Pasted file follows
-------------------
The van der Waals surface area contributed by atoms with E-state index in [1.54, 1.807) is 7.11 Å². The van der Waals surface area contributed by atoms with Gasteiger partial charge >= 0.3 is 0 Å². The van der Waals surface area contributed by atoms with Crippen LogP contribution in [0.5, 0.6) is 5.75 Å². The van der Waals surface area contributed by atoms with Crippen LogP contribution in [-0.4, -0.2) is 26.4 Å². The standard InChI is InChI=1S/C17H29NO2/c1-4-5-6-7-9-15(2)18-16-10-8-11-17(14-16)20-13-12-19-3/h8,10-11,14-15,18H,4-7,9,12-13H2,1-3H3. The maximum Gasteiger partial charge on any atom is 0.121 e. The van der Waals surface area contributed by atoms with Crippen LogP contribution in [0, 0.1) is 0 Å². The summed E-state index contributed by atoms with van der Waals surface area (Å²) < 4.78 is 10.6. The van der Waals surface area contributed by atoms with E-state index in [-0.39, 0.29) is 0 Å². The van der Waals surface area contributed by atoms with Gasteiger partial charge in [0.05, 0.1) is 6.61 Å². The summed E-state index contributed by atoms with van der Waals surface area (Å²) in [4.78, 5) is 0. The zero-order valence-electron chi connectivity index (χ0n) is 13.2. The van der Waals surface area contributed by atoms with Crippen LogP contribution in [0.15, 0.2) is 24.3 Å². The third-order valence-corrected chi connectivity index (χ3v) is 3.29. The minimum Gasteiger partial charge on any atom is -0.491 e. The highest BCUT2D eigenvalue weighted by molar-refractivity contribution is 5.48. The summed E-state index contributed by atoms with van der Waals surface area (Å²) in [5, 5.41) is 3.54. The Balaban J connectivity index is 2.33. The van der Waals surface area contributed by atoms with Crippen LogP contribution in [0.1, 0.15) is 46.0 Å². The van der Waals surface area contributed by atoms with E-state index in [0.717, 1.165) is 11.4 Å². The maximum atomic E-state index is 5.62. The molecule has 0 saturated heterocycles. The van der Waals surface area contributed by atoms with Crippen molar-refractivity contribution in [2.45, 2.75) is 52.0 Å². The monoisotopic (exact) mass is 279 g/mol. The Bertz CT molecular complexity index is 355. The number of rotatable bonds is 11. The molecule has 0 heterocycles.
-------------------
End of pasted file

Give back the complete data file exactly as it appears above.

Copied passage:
The van der Waals surface area contributed by atoms with E-state index in [1.54, 1.807) is 7.11 Å². The van der Waals surface area contributed by atoms with Gasteiger partial charge >= 0.3 is 0 Å². The van der Waals surface area contributed by atoms with Crippen LogP contribution in [0.5, 0.6) is 5.75 Å². The van der Waals surface area contributed by atoms with Crippen LogP contribution in [-0.4, -0.2) is 26.4 Å². The standard InChI is InChI=1S/C17H29NO2/c1-4-5-6-7-9-15(2)18-16-10-8-11-17(14-16)20-13-12-19-3/h8,10-11,14-15,18H,4-7,9,12-13H2,1-3H3. The maximum Gasteiger partial charge on any atom is 0.121 e. The van der Waals surface area contributed by atoms with Crippen LogP contribution in [0, 0.1) is 0 Å². The summed E-state index contributed by atoms with van der Waals surface area (Å²) < 4.78 is 10.6. The van der Waals surface area contributed by atoms with E-state index in [-0.39, 0.29) is 0 Å². The van der Waals surface area contributed by atoms with Gasteiger partial charge in [0.05, 0.1) is 6.61 Å². The summed E-state index contributed by atoms with van der Waals surface area (Å²) in [4.78, 5) is 0. The zero-order valence-electron chi connectivity index (χ0n) is 13.2. The van der Waals surface area contributed by atoms with Crippen LogP contribution in [0.15, 0.2) is 24.3 Å². The third-order valence-corrected chi connectivity index (χ3v) is 3.29. The minimum Gasteiger partial charge on any atom is -0.491 e. The highest BCUT2D eigenvalue weighted by molar-refractivity contribution is 5.48. The summed E-state index contributed by atoms with van der Waals surface area (Å²) in [5, 5.41) is 3.54. The Balaban J connectivity index is 2.33. The van der Waals surface area contributed by atoms with Crippen LogP contribution in [0.1, 0.15) is 46.0 Å². The van der Waals surface area contributed by atoms with E-state index in [0.717, 1.165) is 11.4 Å². The maximum atomic E-state index is 5.62. The molecule has 0 saturated heterocycles. The van der Waals surface area contributed by atoms with Crippen molar-refractivity contribution in [2.45, 2.75) is 52.0 Å². The monoisotopic (exact) mass is 279 g/mol. The Bertz CT molecular complexity index is 355. The number of rotatable bonds is 11. The molecule has 0 heterocycles.